Israeli barrier threatens unique Palestinian village locals

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Palestinians living in the West Bank’s Batir village say Israel’s plan to construct its security barrier across its lands threatens the ancient system of agriculture traditionally practiced by the farmers of the area.

The route of the barrier is still to be finalized, but if it is built along the valley floor, parallel to the railway as villagers fear, it will cut off Batir village from much of its agricultural land, and villagers say it will destroy a way of life they have lived for millennia.

For more than 2000 years, the village has farmed using a traditional irrigation system that villagers fear will be destroyed if the barrier is built. They say they will lose their income and lands forever.

“It is a tragedy for all farmers and all the residents of Batir village. Most of the residents are farmers and depend on these green lands. They depend on farming the Batir eggplant which is famous in the Palestinian lands. Also we have other vegetables such as beans, cauliflower, and pepper," Farmer Maher al-Harbouq said.

It is an unprecedented case in the building of the barrier since 30 percent of Batir’s lands, about 740 acres, are on the Israeli side of the Green line, the pre-1967 boundary between Israel and the West Bank. Batir’s inhabitants were the only Palestinians allowed to cross the Green Line and cultivate their land in Israel after the 1948 war.

In 1949 Armistice Agreements mentioned the oral agreement between village leaders and Israel allowing the villagers to farm their land across the Green line in return for the safe passage of the railway running from Jerusalem along the valley floor on parts of village land. If the barrier is built along the line, it will separate villagers from their lands.

The Israeli Defense Ministry said in a statement to Reuters television that the routing of the barrier was based on security and hoped the damage to the area would be minimal. It promised that the farmers will continue to have access to their lands through gates built into the barrier.

But the Israel Nature and Parks Authority is also against a physical barrier in Batir, saying the area needs to remain open access.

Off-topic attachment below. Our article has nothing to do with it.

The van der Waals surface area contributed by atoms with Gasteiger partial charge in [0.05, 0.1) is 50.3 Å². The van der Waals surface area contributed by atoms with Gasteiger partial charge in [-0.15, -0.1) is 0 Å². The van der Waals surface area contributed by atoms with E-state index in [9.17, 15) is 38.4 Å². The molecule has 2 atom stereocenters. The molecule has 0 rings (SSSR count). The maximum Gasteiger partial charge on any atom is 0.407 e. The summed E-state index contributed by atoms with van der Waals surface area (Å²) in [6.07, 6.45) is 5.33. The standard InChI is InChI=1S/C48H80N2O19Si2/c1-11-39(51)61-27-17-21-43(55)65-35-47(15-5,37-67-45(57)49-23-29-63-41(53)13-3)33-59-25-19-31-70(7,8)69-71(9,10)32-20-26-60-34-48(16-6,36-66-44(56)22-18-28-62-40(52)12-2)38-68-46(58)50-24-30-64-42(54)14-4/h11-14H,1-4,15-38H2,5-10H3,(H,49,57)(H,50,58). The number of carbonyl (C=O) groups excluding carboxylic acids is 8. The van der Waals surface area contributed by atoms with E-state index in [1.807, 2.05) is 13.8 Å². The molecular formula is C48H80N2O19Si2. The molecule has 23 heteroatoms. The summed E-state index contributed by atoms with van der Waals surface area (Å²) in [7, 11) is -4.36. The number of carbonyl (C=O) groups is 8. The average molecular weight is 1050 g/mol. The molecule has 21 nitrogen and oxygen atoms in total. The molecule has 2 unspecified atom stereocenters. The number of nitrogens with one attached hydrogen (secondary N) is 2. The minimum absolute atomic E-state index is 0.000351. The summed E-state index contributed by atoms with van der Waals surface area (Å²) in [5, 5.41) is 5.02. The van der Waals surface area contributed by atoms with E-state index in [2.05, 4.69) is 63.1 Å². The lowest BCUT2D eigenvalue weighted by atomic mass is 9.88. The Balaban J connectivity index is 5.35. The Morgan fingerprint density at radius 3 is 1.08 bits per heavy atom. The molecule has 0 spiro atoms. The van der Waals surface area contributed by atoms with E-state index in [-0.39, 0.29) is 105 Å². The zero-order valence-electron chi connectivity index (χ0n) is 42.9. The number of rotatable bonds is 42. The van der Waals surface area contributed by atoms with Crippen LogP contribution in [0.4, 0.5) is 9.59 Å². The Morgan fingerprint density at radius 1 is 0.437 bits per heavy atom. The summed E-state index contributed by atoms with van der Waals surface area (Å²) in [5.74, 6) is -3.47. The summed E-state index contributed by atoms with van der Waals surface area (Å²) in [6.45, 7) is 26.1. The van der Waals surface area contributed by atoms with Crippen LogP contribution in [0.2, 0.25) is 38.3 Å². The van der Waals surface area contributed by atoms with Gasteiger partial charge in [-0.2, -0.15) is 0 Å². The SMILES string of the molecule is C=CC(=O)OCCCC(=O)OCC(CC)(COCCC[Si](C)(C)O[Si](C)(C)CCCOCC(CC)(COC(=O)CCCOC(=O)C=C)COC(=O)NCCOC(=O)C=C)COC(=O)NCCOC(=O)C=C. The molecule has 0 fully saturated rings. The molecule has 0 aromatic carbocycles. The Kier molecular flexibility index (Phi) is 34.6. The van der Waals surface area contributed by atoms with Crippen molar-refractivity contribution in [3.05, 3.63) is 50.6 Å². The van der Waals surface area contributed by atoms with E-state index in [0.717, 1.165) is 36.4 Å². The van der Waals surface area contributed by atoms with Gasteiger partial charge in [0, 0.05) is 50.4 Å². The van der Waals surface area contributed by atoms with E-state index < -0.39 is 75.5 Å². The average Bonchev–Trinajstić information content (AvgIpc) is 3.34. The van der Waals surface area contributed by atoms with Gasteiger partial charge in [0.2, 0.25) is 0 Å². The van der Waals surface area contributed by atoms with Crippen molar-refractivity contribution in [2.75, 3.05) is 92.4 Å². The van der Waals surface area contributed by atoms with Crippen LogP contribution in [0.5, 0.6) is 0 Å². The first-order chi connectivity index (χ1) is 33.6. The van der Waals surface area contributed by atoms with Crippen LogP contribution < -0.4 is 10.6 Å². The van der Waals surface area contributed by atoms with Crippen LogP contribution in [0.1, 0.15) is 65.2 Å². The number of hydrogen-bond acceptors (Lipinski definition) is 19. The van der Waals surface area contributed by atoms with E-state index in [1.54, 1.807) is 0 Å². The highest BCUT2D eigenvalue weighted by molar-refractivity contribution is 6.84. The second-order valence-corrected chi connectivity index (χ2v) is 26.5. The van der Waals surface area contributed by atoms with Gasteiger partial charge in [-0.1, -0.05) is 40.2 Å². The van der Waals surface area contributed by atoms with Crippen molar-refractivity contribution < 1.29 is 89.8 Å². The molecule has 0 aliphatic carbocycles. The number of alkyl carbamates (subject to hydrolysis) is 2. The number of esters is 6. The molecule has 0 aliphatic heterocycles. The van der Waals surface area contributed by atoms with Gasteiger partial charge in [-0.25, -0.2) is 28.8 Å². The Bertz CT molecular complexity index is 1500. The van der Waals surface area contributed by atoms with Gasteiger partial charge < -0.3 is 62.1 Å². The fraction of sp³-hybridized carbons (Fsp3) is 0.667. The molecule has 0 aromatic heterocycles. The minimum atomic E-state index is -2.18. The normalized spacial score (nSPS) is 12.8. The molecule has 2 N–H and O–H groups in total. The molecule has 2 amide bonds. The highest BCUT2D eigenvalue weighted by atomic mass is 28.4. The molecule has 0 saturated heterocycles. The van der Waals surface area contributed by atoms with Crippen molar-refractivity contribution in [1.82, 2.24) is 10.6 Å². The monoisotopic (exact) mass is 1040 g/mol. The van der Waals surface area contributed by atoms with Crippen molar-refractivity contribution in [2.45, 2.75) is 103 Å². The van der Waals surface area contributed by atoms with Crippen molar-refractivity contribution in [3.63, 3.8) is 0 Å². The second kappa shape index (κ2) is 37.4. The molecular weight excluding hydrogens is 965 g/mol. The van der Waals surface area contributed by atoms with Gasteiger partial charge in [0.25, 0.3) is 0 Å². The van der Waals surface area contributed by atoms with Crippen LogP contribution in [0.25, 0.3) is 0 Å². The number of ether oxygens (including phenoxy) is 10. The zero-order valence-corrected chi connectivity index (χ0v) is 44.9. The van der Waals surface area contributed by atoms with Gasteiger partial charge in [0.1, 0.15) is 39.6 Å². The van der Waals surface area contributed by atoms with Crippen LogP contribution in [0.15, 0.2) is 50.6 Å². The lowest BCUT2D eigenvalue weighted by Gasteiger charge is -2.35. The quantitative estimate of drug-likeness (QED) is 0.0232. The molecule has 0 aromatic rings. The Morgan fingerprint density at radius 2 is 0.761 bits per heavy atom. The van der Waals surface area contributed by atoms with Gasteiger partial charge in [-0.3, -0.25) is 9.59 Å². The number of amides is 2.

“Israel have the right to defend itself. Israel have the right to defend itself from suicide bombers. We think we can do it in electronic devices, closed circuit cameras, radars, not in a physical barrier, not a fence, not a wall, nothing. We need it open for the public, we need it open for the nature,” CEO of the authority Shaul Goldstein told Reuters Television.

Goldstein says the area around Batir provides an ecological corridor between climate zones for many animals, and that, along with the landscape, would be destroyed by a concrete barrier.

“Two main points; the first one is the ecological corridor, this area provides many animals a corridor between some climate areas, with the wall or fence doesn’t matter, they will be stopped and blocked. Second one, the main issue in Batir is the landscape, this will destruct (destroy) the beautiful landscape that we have there,” he said.

The unique and picturesque village landscape on a hillside south of Jerusalem has evolved because of the method of irrigation used by villagers. The farmers’ lands are arranged in traditional terraces, with water from seven natural springs diverted across the slopes through a system of sluices and shared between all the plots.

“The damage that will happen if the wall is built will never be solved. There will be an environmental damage. There will be increase in rats and harmful animals. The animals who are living in this area will not be able to move around, such as gazelles,” Engineer Raed Samara, says.

The Palestinian Authority asked UNESCO in May to make Batir a World Heritage site to protect its ancient terraces and prevent the construction of the barrier.

“We hope that UNESCO which gave Batir the first award for protecting the environment, we hope this award will help to stop building the wall and will return life to Batir,” Samara said.

Farmer Muhammad Hassan says the barrier will put an end to the traditional agriculture and landscape of the village.

“It will affect us. If only you knew how much it will destroy our lives and land. We do not know how we will live afterwards. Our life is attached to this land; it is the source of our honour. We will never give it away no matter what happens,” said Hassan.

Since 2005 the villagers have been in a legal battle against the plan and they have offered alternative routes. They have petitioned the Israeli High Court of Justice through Israeli environmental organizations, Friends of the Earth of Middle East and Israel’s Nature and Parks Authority.

The court is yet to rule on the petition.

Israel says the barrier, a mix of electronic fences and walls that encroaches on West Bank territory, is meant to keep suicide bombers out of its cities.

Palestinians call the barrier -- whose course encompasses Israeli settlements in the West Bank -- a disguised move to annex or fragment territory Palestinians seek for a viable state.

The International Court of Justice declared the planned 700-km (440-mile) barrier, more than 60 percent of which is completed, illegal, but Israel has ignored the non-binding ruling.
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